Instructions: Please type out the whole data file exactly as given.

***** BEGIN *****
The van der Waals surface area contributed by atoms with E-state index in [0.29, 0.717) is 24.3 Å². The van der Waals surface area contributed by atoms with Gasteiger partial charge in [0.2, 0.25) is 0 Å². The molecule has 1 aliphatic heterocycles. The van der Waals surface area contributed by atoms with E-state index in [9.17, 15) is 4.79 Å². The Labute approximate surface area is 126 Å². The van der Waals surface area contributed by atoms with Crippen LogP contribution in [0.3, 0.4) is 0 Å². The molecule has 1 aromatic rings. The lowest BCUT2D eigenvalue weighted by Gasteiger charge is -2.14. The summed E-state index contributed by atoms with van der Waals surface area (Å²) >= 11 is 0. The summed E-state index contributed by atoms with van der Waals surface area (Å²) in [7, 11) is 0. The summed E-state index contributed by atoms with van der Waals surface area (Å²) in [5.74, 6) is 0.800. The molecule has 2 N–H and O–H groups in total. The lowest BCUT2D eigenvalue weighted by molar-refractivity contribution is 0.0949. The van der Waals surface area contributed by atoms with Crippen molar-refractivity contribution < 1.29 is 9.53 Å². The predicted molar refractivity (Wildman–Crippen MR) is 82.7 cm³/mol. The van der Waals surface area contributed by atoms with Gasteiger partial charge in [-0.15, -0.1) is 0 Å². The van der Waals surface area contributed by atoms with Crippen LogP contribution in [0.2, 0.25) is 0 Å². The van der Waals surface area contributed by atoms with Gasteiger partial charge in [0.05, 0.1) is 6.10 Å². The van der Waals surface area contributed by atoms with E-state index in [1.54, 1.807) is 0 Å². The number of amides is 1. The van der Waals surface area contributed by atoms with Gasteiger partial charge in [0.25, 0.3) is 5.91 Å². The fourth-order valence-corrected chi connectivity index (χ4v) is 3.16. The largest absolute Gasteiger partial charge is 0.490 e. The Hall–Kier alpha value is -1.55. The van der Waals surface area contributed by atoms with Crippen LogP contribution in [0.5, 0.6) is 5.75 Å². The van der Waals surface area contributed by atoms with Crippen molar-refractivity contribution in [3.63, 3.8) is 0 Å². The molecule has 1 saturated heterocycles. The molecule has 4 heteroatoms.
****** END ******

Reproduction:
The van der Waals surface area contributed by atoms with E-state index in [0.29, 0.717) is 24.3 Å². The van der Waals surface area contributed by atoms with Gasteiger partial charge in [0.2, 0.25) is 0 Å². The molecule has 1 aliphatic heterocycles. The van der Waals surface area contributed by atoms with E-state index in [9.17, 15) is 4.79 Å². The Labute approximate surface area is 126 Å². The van der Waals surface area contributed by atoms with Crippen LogP contribution in [0.3, 0.4) is 0 Å². The molecule has 1 aromatic rings. The lowest BCUT2D eigenvalue weighted by Gasteiger charge is -2.14. The summed E-state index contributed by atoms with van der Waals surface area (Å²) >= 11 is 0. The summed E-state index contributed by atoms with van der Waals surface area (Å²) in [7, 11) is 0. The summed E-state index contributed by atoms with van der Waals surface area (Å²) in [5.74, 6) is 0.800. The molecule has 2 N–H and O–H groups in total. The lowest BCUT2D eigenvalue weighted by molar-refractivity contribution is 0.0949. The van der Waals surface area contributed by atoms with Crippen molar-refractivity contribution < 1.29 is 9.53 Å². The predicted molar refractivity (Wildman–Crippen MR) is 82.7 cm³/mol. The van der Waals surface area contributed by atoms with Gasteiger partial charge in [-0.15, -0.1) is 0 Å². The van der Waals surface area contributed by atoms with Crippen LogP contribution in [0.2, 0.25) is 0 Å². The van der Waals surface area contributed by atoms with Gasteiger partial charge in [0.05, 0.1) is 6.10 Å². The van der Waals surface area contributed by atoms with E-state index in [1.54, 1.807) is 0 Å². The number of amides is 1. The van der Waals surface area contributed by atoms with Gasteiger partial charge in [0.25, 0.3) is 5.91 Å². The fourth-order valence-corrected chi connectivity index (χ4v) is 3.16. The largest absolute Gasteiger partial charge is 0.490 e. The Hall–Kier alpha value is -1.55. The van der Waals surface area contributed by atoms with Crippen LogP contribution in [0.5, 0.6) is 5.75 Å². The van der Waals surface area contributed by atoms with Crippen molar-refractivity contribution in [3.63, 3.8) is 0 Å². The molecule has 1 saturated heterocycles. The molecule has 4 heteroatoms.